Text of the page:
Views of Ten Tea Houses: TakanawaArtist(s)Torii KiyonagaObject Creation Datecirca 1783Medium & SupportChûban (medium-size) nishiki-e (full-color woodblock print) on paperDimensions
( )Credit LineMuseum PurchaseLabel copy
Gallery Rotation Fall 2013
Views of Ten Tea Houses: Takanawa
Edo period (1615–1868)
Color woodblock print on paper
Museum purchase, 1960/1.143Subject matter
Outside of the licensed pleasure quarter of Yoshiwara, there were several unlicensed brothel districts in Edo. When Yoshiwara was devastated by a fire in the 1780s, these heretofore disreputable areas were spruced up and briefly became the major entertainment attractions in town. Few artists capture the déclassé atmosphere of these environs as well as Torii Kiyonaga.
In this print, one of a series of ten views of "tea house" districts, he has depicted two women and a child strolling along the shore by the sea wall at Takanawa. Kiyonaga carefully delineates their class and age: the woman at left is the eldest and clearly in charge; that she ties her obi in front identifies her as a prostitute. Her younger companion must be in the same profession, judging from the way she allows her kimono to fall wide open. The child may be a daughter of the first woman, or a young apprentice. Yet for all of his straightforward rendering of these women as lower-class, there is no hint of disdain or tawdry seaminess in Kiyonaga’s image.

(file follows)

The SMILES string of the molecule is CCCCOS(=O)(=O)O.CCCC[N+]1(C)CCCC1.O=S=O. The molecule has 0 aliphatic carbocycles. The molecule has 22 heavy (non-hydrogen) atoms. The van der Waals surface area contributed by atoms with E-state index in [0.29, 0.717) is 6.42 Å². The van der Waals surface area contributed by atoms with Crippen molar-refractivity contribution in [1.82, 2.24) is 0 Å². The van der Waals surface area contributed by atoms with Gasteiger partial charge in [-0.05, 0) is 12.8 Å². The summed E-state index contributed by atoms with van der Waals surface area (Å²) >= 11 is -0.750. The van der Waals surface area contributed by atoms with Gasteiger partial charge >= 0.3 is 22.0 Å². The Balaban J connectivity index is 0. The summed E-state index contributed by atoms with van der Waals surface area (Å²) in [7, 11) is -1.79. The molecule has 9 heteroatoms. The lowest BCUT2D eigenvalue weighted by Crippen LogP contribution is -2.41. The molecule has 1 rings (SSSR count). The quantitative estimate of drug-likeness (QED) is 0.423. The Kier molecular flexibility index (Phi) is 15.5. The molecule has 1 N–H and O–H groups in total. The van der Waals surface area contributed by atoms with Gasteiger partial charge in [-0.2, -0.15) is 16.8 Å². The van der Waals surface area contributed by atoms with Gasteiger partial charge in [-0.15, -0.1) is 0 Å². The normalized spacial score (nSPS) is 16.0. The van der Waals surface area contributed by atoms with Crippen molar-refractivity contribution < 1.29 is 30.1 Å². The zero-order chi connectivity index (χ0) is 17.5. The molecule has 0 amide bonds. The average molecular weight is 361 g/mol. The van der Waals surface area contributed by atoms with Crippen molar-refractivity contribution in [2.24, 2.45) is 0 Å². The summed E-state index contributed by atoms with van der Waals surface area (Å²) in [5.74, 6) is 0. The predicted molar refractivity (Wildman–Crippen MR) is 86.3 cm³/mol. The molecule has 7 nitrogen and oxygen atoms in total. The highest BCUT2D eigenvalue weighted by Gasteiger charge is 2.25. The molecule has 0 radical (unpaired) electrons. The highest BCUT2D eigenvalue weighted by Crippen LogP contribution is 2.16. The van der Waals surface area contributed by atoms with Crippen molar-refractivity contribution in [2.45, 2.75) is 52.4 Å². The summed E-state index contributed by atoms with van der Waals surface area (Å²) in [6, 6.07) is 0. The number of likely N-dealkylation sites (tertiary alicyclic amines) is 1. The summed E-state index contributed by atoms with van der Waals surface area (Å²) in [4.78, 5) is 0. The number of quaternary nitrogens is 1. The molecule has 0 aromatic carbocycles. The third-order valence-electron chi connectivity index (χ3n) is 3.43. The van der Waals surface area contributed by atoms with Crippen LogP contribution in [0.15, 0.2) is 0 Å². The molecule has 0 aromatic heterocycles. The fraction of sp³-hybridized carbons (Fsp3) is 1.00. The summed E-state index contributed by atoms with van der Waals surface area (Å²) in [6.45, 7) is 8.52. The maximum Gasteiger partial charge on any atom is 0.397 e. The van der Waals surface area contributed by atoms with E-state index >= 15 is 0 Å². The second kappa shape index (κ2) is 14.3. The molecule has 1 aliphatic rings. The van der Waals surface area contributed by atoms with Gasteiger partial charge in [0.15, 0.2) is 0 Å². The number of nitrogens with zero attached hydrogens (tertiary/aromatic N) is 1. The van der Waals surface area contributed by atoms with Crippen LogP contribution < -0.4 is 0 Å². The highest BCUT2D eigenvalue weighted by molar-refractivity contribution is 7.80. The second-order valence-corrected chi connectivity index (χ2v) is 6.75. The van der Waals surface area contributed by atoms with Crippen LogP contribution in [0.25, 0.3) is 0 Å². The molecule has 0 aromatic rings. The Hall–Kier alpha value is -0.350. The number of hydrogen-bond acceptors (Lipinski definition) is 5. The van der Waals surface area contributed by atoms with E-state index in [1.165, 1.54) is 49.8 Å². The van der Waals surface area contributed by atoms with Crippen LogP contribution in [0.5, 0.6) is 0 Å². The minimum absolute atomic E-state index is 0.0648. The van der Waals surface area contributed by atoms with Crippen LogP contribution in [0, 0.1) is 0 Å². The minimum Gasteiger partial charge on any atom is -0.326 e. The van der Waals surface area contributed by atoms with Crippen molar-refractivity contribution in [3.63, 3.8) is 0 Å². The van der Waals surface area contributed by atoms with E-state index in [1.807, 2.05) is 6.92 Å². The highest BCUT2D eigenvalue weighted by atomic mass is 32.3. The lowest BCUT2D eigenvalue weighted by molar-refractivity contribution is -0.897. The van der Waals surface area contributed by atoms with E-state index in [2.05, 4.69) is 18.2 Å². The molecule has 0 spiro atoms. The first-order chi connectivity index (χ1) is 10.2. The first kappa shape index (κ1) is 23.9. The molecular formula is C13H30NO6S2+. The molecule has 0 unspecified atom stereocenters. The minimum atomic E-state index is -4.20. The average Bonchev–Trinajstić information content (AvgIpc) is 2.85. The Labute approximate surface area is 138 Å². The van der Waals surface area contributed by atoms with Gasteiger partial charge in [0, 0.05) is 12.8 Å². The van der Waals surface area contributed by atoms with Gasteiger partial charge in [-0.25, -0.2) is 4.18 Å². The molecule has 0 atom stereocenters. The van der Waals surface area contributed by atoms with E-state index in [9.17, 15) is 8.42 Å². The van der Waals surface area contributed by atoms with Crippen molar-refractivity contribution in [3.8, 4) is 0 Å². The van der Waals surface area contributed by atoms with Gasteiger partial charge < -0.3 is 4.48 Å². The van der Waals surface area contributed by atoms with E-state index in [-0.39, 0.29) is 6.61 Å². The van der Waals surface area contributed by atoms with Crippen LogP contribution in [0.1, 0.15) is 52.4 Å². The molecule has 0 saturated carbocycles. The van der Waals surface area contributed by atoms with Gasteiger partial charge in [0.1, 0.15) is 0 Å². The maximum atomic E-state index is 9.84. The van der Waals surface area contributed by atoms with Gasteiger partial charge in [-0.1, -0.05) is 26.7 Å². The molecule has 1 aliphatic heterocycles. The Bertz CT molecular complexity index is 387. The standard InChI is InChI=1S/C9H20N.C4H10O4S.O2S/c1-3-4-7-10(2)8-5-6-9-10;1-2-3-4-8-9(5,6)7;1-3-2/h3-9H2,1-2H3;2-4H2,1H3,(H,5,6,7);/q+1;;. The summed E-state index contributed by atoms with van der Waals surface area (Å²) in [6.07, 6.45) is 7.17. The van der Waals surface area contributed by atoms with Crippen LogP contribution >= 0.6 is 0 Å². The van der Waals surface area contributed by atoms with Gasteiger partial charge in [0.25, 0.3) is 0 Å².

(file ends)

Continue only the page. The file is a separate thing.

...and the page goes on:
This is an especially well-preserved print, where even the indigo blue is still visible. The colors used in Japanese prints throughout the eighteenth century were made from plants, and very "fugitive"—that is, they quickly fade when exposed to light. In the great majority of prints, what had once been a rich palette of purples, pinks, and blues has faded to pale browns and grays.Physical Description
In this print, one of a series of ten views of "tea house" districts, Kiyonaga has depicted two women and a child strolling along the shore by the sea wall at Takanawa. A woman at left shields her eyes from the summer sun with her fan, and has her obi tied in front of her. The younger looking companion holding her hand wears a gaily flowered kimono, which has fallen wide open. A child walks with them, gesturing to the side of the print. The front portion of a boat and wall of a town or temple lie behind them.
This is an especially well-preserved print, where even the indigo blue is still visible.Primary Object Classification Print Primary Object Typecolor printCollection AreaAsianRights
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women (female humans)